Hayes et al. (2005) state that, \"The life cycle of Perna viridis follows this type of pattern: adults sexually reproduce by releasing gametes into the water column where fertilisation takes place. Fertilised eggs develop into free swimming larvae after 7 or 8 h. Larvae remain in the water column for 2-3 weeks after which they settle and attach onto hard substrate using a byssus (Yap et al. 2002). Spawning normally occurs once or twice a year, with a peak during monsoonal periods, and may entail multiple spawning with rapid recovery (weeks) over a prolonged period of time (Rajagopal et al. 1998a and Rajagopal et al. 1998b). During their planktonic period, larvae will be widely dispersed by physical processes, but may aggregate periodically at certain depths through a variety of biological processes, most notably diel vertical migration (Folt and Burns, 1999). Juveniles may be able to reach sexual maturity within 2-3 months, and may live as long as 3 years. Adult populations may reach densities of 35,000 individuals per square metre (Ingrao et al. 2001).\"
Uses
DeVictor and Knott (UNDATED) state that, \"Perna viridis is harvested commercially in the Indo-Pacific as a human food resource due to its dense and fast growth. It is not recommended for consumption when found in areas like Tampa Bay because of its potential to harbor toxins, parasites and other health risks.\"

The Gulf States Marine Fisheries Commission (2003) reports that, P. viridis has also been used as an indicator of biopollution of heavy metals, organochlorines, and petroleum hydrocarbons and that P. viridis is one of the best mussel species to test for biopollution.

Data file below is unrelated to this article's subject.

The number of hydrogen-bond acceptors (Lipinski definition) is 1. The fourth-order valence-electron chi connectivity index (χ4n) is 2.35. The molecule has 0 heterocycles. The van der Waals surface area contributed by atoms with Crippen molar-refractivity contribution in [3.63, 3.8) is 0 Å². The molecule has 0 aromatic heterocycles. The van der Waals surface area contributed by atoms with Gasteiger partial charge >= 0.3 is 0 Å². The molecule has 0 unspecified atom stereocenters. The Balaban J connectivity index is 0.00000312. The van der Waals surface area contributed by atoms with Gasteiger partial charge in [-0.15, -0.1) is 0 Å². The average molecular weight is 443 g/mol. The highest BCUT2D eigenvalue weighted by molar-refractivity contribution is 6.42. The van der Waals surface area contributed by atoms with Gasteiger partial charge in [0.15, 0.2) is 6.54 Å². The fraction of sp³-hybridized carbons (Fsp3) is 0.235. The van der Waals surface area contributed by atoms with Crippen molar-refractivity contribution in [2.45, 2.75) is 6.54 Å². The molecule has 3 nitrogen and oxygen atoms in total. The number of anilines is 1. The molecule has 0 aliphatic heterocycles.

Habitat Description
DeVictor and Knott (UNDATED) state that, \"Perna viridis generally inhabit intertidal, subtidal and estuarine environments with high salinity. P. viridis attaches to hard substrata but is capable of relocating. Dense colonies can develop in optimal temperature and salinity conditions, sometimes with thousands of individuals per square metre. Perna species appear to thrive in intake pipes of industrial plants, where they may interfere with operation.\"

NIMPIS (2002) reports that, \"P. viridis forms dense populations (up to 35,000 individuals per square metre) on a variety of structures including vessels, wharves, mariculture equipment, buoys and other hard substrata. It is susceptible to overgrowth from other fouling organisms that make it difficult to detect despite its vivid green appearance. Primarily found in estuarine habitats with salinities ranging from 18-38 ppt and temperatures from 11-32 deg C, P. viridis has a broad salinity and temperature tolerance.

Reproduction